Big-ass supermarket chain Sainsbury’s started to sell vinyl back in March, and this week claimed to have already become the UK’s biggest seller of the format. They cited a 70 percent growth and reckon to have an eight percent market share. We spoke to some independent record store bosses about how that makes them feel.
Ian De-Whytell, manager at Crash Records in Leeds
Hi Ian, how do you feel about Sainsbury’s –
[Cutting in] Honestly, how can they have eight percent of the market share of vinyl? It’s nonsense. I can’t see on the limited range of stock that they carry that that can possibly be correct. I find it very strange that they’ve gone from zero involvement in vinyl to then stocking vinyl and cornering eight percent of market, all within a matter of months. How could they get and verify those figure in that amount of time?
Let’s assume it is true. How does it make you feel?
The broader point for me is that there are independent record shops all around the country who’ve been stocking vinyl for years and years when everybody else had given up on the format. My message is loud and clear: support your local independent record store. Support the places that were stocking vinyl for years when Sainsbury’s were ignoring it.
Has the supermarkets’ recent involvement in vinyl affected your business at all?
It’s difficult to tell. The problem with supermarkets – and it’s always been this way in the music industry – is that they cream off the top selling titles. They don’t go beyond that, so they don’t do anything for the music business other than cash in on the popularity that has been created by other people. The supermarkets just come stamping in and create these problems when they do absolutely nothing for the music industry.
Can you take any positives from this?
We don’t want vinyl to be a completely niche market with only a handful of people stocking it. It’s fantastic that there’s been a revival and that we’ve got these big sales figures and that people are talking about vinyl again. There are good points; I’m not completely against vinyl being more widely available. I just don’t like the way powerful supermarkets muscle in on it and dictate terms to the suppliers, rather than the other way around.
Tom Butchart, manager at Sound It Out in Stockton-On-Tees
Hey Tom, what were your first thoughts on the news about Sainsbury’s?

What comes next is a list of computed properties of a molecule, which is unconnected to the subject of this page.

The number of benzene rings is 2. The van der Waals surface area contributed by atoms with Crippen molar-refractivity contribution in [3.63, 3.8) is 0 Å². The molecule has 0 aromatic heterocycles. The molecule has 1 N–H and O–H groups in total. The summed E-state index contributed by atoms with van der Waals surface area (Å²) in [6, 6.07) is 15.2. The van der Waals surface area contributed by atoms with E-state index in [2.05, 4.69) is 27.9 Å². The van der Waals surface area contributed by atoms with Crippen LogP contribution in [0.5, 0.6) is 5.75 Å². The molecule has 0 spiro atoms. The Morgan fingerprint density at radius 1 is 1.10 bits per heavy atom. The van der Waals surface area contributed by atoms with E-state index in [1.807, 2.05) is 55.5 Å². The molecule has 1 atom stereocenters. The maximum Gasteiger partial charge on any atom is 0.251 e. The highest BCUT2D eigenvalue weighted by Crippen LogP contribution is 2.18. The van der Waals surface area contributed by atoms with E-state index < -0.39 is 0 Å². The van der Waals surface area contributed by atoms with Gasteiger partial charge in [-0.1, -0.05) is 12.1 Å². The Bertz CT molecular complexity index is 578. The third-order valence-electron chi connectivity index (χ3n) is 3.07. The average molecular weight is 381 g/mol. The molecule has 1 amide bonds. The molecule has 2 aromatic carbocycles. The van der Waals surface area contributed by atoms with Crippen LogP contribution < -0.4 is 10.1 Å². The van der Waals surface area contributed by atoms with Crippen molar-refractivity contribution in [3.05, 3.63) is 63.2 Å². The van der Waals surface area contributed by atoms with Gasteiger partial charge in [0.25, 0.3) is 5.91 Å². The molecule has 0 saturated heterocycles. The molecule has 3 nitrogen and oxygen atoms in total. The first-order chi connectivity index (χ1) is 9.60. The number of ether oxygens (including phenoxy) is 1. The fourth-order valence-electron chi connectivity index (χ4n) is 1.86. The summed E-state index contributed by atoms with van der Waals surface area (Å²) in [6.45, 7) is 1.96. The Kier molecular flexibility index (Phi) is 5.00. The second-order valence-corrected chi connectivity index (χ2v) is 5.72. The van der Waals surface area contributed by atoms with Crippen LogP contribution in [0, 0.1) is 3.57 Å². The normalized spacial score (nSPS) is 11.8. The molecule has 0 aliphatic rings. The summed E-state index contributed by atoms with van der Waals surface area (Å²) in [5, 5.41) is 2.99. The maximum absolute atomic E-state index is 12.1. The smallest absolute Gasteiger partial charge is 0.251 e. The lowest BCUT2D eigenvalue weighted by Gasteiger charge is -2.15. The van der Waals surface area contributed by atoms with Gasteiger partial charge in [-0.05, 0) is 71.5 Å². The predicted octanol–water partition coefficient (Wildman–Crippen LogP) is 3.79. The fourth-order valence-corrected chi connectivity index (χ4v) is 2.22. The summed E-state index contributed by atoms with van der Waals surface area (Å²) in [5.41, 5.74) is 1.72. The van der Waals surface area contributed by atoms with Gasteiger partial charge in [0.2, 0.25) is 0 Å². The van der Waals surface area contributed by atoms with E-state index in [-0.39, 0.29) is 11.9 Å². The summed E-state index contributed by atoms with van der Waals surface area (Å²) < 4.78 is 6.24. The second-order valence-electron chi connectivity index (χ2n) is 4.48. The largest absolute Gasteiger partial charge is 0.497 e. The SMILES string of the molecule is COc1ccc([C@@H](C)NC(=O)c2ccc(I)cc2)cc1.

They’re a multi-billion pound company, so of course they’re the biggest shop selling vinyl. But they’ve only got a small selection. They’re never gonna sell the new Fall album, are they? They’re going for the Dad market. They won’t get any new people. You’re not gonna say, ‘I wanna start buying records, I’ll go to Sainsbury’s’. That will never happen. It’s for the casual browser. My customers have been laughing about it, saying that they’d never go to Sainsbury’s to buy a record.
It’s not the same experience is it, really? You got to Sainsbury’s to buy your potatoes.
Is Sainsbury’s success threatening to you?
I don’t think so. Because there’s been so much press recently on the vinyl resurgence, someone at Sainsbury’s has gone, ”Ooh – there’s a market in vinyl.” They’ll be interested in vinyl for a little while and then they’ll move on to something else. I can’t see it lasting more than a couple of years. They’ll lose interest. It’s a fad.
Are there any positives in this for you?
Yeah, we’ve already seen that. People have spotted a vinyl record in the supermarket and it’s got their interest, so they’ve Googled records shops in the local area, found me and become a customer. We’re busier now than we were 10 years ago and we see a lot more teenagers coming in.
Dep Downie, owner of Monrorail in Glasgow
Hi Dep. Did you see that Sainsbury’s is now the biggest seller of vinyl in the UK?
No, but I did see a thing that Tesco were punching holes in records for security tags. It’s completely bananas. We don’t really understand it. It’s wild. If we get deliveries that are bashed, we send them back. We don’t even keep them in stock.
What’s your first reaction to hearing the news about Sainsbury’s?
I have no real issue with it. It’s just commerce; it’s gonna happen. A lot of independent stores never gave up on records, but I remember a time when I could buy stock from Woolworths cheaper than I could from the major labels because [Woolworths] were getting such discounts. So it doesn’t really surprise me. And it’s not really our world – you’re not gonna get new music in Sainsbury’s that’s not already broken through to the mainstream. You’re not gonna find the next Radiohead, because that will come through the internet and independent shops.
Is there a danger that the vinyl bubble will burst?
It’s the best time in the last 25 years to sell records – there’s some amazing stuff coming out – but I really worry it’s a fashionable blip. It’s so crazy just now; it’s totally flipped from 10 years ago. There was time when our customers were growing old with us; there weren’t really any kids coming in the shop. But now we have teenagers buying classic records like Nirvana as well as Parquet Courts and whatever else, so that’s the nice side of it.
Do you feel threatened by Sainsbury’s?
I would be worried if you’re in a small town where you’ve got one independent record shop whose main trade is Oasis and The Stone Roses and now they can’t compete because Sainsbury’s have got greater discounts. That would be really sad. But I can’t see any of my customers buying a punched-out record. People complain about a small crease in a sleeve!